“We are very sad to say that we have lost an important member of our Newschannel 4 family,” said Kevin Ogle, anchor for the Oklahoma City NBC affiliate KFOR. “You may not immediately recognize his name but his imprint was all over the shows you enjoyed on Newschannel 4 over the years,” added anchor Meg Alexander.
Thrash started at WKY (now KFOR) in 1971 eventually becoming the station’s program and station manager. He is credited with launching shows such as “The Stars and Stripes Show,” “Danny’s Day,” and “The Butch and Ben McCain Show.”
In 2010, Thrash received the Gold Circle Emmy Award from the Heartland Chapter of the National Academy of Television Arts and Sciences, making him the second Oklahoman to have received the award. In 2009, the William C. Thrash Television Studio was opened on the campus of East Central University in Ada, OK.
“The opportunity to lead a group as talented as the KOCO newsroom is a dream come true,” Gaylord said in a statement. “I’m excited to be part of such a top-notch team, in such a dynamic city.”
Gaylord comes from KOAT, the ABC affiliate in Albuquerque, where she has been assistant news director for the past four years.
“Rebecca’s track record of success speaks for itself,” KOCO president and general manager Brent Hensley said in a statement. “I’m thrilled that she is joining our team and will bring all of those positive experiences to our newsroom as we work to serve the viewers in Oklahoma.”
“Bridget has been a standout performer in our sales department since the day she arrived,” KOCO president and general manager Brent Hensley said in a statement. “Her leadership by example and drive to succeed will be a real asset to the station and department in her new role.”
Young joined the station as an account executive in 2005. She has a five-time recipient of the Hearst Eagle Award for sales excellence.
“I am very excited to serve as Local Sales Manager at KOCO. My passion is the sales process, working with our clients and our team,” Gross said in a statement. “The best reward is creating solutions that provide results for our clients. I’m thrilled for this opportunity and look forward to the future success of KOCO.”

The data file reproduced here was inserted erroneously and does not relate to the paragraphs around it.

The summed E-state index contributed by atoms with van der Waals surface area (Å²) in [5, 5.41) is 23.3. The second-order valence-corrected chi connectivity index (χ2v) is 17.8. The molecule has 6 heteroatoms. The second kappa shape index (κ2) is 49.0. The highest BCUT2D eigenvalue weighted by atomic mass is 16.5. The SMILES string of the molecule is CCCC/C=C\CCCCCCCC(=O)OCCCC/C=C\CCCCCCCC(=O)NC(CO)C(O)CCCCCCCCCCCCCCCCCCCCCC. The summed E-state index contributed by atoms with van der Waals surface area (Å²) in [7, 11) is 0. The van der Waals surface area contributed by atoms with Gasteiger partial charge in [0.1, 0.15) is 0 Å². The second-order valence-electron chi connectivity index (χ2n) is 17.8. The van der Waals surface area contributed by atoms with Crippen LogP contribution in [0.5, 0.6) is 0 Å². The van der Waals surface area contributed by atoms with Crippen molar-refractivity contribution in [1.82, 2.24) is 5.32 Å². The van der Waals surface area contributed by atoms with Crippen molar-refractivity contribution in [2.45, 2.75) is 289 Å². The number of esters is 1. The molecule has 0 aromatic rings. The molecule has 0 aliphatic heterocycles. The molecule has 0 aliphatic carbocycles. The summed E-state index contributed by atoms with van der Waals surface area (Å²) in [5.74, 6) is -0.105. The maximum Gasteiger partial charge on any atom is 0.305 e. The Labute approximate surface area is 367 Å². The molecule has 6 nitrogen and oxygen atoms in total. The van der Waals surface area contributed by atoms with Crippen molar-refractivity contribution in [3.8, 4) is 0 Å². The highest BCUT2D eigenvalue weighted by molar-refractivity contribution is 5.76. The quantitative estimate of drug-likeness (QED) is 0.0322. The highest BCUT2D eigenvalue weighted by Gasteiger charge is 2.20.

Gross joined the station in 2003 as sales marketing manager and digital sales manager. She has previously worked in Washington, D.C. as a fundraiser and aide to former U.S. Senator Don Nickles (R-OK).
The Oklahoman has published a story that suggests KFOR meteorologist Mike Morgan was to blame for the deaths of five Oklahoma City family members after they followed his advice about escaping an oncoming tornado.
Virginia Shrum said her brother talked about how he had hidden down in the tunnel from a tornado three years before. The survivors said they were swayed to flee the apartment by warnings from Mike Morgan, KFOR-TV chief meteorologist.
The article said 11 people hid in a long drainage tunnel behind the family’s apartment to escape the oncoming twister. They were swept from the tunnel by a flash flood.
At least 10 of the group ended up in the Oklahoma River. Killed were two of Virginia Shrum’s daughters, Destiny Love Shrum, 4, and Terra Shrum, 3; her brother, Timothy Shrum, 21; and her adopted mother’s two children, Cory Don Johnson Jr., 3, and Alexis Johnson, 5 months.
Nolan Clay, who wrote the article for The Oklahoman told TVSpy the families repeatedly blamed Morgan for what happened during the interview. He said he didn’t think he could ignore it. Clay used parts of a statement issued by KFOR in his article. Read more